PH, others have stake in US fiscal cliff pact – economist

Middle income countries like the Philippines, not the poorest of the poor, will likely be affected if both Democrats and Republicans do not reach an agreement on US President Obama's "fiscal cliff offer"

FISCAL CLIFF. Economist James Robinson says trade links between the US and middle income countries, including the Philippines, make the fiscal cliff an issue beyond US politics. Photo by Zak Yuson

MANILA, Philippines – Middle income countries like the Philippines, not the poorest of the poor, will likely be affected if both Democrats and Republicans do not reach an agreement on US President Obama’s “fiscal cliff offer.”

This is largely due to the trade links between the US and the middle income countries, stressed James Robinson, a renowned political scientist, economist and author of the book ‘Why Nations Fail‘, during an  interview with Rappler on Monday, December 3.

“Mostly it impacts middle income countries. Most poor countries don’t export anything to the United States. Japan does, China does, Latin American countries export commodities. The poorest of the poor–the Central African Republic, Mali, Niger, they don’t export anything to the United States at all,” Robinson said.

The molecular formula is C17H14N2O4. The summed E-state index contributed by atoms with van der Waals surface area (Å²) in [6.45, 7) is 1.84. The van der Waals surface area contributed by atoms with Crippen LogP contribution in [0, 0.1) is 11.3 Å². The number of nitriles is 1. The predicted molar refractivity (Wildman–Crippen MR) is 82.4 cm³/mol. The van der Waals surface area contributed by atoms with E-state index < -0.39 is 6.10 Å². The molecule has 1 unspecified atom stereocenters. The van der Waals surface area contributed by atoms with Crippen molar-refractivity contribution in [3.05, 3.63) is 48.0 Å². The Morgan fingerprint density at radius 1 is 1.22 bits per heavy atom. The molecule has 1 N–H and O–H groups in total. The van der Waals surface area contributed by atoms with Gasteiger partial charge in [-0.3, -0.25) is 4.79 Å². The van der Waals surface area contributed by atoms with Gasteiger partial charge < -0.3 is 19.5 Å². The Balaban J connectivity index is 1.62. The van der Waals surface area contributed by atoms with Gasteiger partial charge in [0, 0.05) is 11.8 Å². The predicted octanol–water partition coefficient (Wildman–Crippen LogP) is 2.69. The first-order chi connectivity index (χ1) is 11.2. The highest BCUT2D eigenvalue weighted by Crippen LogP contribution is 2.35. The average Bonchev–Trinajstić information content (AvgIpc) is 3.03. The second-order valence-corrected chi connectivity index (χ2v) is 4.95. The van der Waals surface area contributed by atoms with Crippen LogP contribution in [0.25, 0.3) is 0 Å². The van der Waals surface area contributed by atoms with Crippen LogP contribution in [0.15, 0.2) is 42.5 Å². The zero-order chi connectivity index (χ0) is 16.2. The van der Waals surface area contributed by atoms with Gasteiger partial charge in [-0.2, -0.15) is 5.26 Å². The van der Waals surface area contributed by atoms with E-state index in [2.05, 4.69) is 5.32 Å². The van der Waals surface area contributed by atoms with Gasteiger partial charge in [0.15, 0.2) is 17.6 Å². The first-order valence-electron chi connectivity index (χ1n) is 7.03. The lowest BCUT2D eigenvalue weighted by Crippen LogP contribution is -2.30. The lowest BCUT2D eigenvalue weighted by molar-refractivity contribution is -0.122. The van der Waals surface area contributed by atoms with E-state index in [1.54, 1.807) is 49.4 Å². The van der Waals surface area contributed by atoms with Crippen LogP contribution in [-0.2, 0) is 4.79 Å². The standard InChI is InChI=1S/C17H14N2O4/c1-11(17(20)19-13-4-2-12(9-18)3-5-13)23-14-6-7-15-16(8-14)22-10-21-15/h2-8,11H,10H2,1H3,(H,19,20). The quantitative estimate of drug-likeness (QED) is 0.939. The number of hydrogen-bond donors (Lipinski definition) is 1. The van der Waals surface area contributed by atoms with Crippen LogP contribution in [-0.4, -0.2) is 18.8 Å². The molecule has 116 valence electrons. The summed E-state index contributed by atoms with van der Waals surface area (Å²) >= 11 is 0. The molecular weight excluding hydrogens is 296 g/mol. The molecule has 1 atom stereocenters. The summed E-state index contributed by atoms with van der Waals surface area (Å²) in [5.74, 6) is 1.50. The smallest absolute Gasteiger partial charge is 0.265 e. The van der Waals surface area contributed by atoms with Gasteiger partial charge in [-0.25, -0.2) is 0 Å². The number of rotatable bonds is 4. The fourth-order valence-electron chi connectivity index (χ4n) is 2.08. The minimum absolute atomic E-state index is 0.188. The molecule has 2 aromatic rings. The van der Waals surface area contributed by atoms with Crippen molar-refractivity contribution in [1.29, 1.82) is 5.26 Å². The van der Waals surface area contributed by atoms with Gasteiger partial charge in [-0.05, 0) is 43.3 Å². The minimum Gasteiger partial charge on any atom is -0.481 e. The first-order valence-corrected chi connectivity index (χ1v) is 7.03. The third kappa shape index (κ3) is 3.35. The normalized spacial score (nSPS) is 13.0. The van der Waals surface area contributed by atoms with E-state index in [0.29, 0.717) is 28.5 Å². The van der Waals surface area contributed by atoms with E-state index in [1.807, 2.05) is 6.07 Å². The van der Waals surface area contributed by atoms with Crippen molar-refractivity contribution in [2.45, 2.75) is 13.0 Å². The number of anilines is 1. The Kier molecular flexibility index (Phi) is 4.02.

The fiscal cliff offer refers to US President Barack Obama’s plan to raise $1.6 trillion in new taxes over the next 10 years. This will almost double the amount if tax breaks to the wealthiest Americans will expire. 

The full interview of Rappler CEO Maria Ressa with Robinson will be featured in Rappler’s #TalkThursday on December 6. 

Compromise?

Despite this threat and the heated debates at the US Congress, Robinson believes that an agreement between Democrats and Republicans will be reached on the fiscal cliff. 

Robinson said there has been many instances when both parties seemed to be at a stalemate on a certain issue but they eventually come to some form of agreement. 

One instance when this became evident was in the passage of the auto industry bailout at the height of the global financial crisis. The debates at that time were heated but eventually, the US Congress passed the bailout package. 

“I’m sure at the last minute, there’s a compromise. It’s happened many times. If you look at the last decade, every year, there’s a crisis like this and it goes down to the wire and then they make an agreement,” Robinson said. – Rappler.com